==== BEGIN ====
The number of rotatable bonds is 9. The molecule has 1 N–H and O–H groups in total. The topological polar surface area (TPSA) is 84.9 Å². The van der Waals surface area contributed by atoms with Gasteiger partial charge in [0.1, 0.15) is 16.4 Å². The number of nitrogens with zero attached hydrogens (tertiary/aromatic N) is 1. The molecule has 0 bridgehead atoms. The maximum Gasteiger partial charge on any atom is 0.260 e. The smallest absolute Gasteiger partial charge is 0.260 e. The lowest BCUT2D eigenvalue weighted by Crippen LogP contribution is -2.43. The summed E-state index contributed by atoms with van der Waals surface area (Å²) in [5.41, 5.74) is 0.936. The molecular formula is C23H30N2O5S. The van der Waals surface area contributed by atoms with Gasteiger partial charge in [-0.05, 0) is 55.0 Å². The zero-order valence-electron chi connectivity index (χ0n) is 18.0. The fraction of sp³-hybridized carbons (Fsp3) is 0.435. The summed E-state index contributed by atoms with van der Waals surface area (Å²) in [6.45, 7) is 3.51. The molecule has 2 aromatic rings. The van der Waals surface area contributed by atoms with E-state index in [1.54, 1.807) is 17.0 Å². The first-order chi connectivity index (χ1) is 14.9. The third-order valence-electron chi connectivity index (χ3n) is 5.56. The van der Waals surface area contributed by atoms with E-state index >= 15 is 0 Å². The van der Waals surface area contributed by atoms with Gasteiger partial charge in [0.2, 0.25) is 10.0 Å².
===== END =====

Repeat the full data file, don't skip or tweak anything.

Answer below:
The number of rotatable bonds is 9. The molecule has 1 N–H and O–H groups in total. The topological polar surface area (TPSA) is 84.9 Å². The van der Waals surface area contributed by atoms with Gasteiger partial charge in [0.1, 0.15) is 16.4 Å². The number of nitrogens with zero attached hydrogens (tertiary/aromatic N) is 1. The molecule has 0 bridgehead atoms. The maximum Gasteiger partial charge on any atom is 0.260 e. The smallest absolute Gasteiger partial charge is 0.260 e. The lowest BCUT2D eigenvalue weighted by Crippen LogP contribution is -2.43. The summed E-state index contributed by atoms with van der Waals surface area (Å²) in [5.41, 5.74) is 0.936. The molecular formula is C23H30N2O5S. The van der Waals surface area contributed by atoms with Gasteiger partial charge in [-0.05, 0) is 55.0 Å². The zero-order valence-electron chi connectivity index (χ0n) is 18.0. The fraction of sp³-hybridized carbons (Fsp3) is 0.435. The summed E-state index contributed by atoms with van der Waals surface area (Å²) in [6.45, 7) is 3.51. The molecule has 2 aromatic rings. The van der Waals surface area contributed by atoms with E-state index in [1.54, 1.807) is 17.0 Å². The first-order chi connectivity index (χ1) is 14.9. The third-order valence-electron chi connectivity index (χ3n) is 5.56. The van der Waals surface area contributed by atoms with E-state index >= 15 is 0 Å². The van der Waals surface area contributed by atoms with Gasteiger partial charge in [0.2, 0.25) is 10.0 Å².